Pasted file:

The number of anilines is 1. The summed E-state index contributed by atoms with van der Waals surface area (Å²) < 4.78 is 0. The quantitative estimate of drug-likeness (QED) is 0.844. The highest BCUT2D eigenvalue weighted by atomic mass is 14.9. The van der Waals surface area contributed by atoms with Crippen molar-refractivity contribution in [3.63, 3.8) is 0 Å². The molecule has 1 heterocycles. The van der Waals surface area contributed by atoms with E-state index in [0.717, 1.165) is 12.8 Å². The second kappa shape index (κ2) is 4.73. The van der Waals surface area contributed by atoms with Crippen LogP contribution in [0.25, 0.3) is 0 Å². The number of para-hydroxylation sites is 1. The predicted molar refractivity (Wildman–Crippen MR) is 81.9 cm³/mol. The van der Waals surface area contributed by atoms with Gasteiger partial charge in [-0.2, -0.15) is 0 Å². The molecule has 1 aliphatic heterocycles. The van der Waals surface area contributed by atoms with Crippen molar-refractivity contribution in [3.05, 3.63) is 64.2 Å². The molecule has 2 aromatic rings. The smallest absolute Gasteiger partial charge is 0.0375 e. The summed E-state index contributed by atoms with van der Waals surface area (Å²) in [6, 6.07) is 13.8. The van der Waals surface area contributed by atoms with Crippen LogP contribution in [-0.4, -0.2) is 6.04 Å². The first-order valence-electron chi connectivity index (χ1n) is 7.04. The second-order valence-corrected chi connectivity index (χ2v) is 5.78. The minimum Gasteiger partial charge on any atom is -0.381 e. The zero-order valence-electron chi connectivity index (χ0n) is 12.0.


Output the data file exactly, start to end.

The number of anilines is 1. The summed E-state index contributed by atoms with van der Waals surface area (Å²) < 4.78 is 0. The quantitative estimate of drug-likeness (QED) is 0.844. The highest BCUT2D eigenvalue weighted by atomic mass is 14.9. The van der Waals surface area contributed by atoms with Crippen molar-refractivity contribution in [3.63, 3.8) is 0 Å². The molecule has 1 heterocycles. The van der Waals surface area contributed by atoms with E-state index in [0.717, 1.165) is 12.8 Å². The second kappa shape index (κ2) is 4.73. The van der Waals surface area contributed by atoms with Crippen LogP contribution in [0.25, 0.3) is 0 Å². The number of para-hydroxylation sites is 1. The predicted molar refractivity (Wildman–Crippen MR) is 81.9 cm³/mol. The van der Waals surface area contributed by atoms with Gasteiger partial charge in [-0.2, -0.15) is 0 Å². The molecule has 1 aliphatic heterocycles. The van der Waals surface area contributed by atoms with Crippen molar-refractivity contribution in [3.05, 3.63) is 64.2 Å². The molecule has 2 aromatic rings. The smallest absolute Gasteiger partial charge is 0.0375 e. The summed E-state index contributed by atoms with van der Waals surface area (Å²) in [6, 6.07) is 13.8. The van der Waals surface area contributed by atoms with Crippen LogP contribution in [-0.4, -0.2) is 6.04 Å². The first-order valence-electron chi connectivity index (χ1n) is 7.04. The second-order valence-corrected chi connectivity index (χ2v) is 5.78. The minimum Gasteiger partial charge on any atom is -0.381 e. The zero-order valence-electron chi connectivity index (χ0n) is 12.0.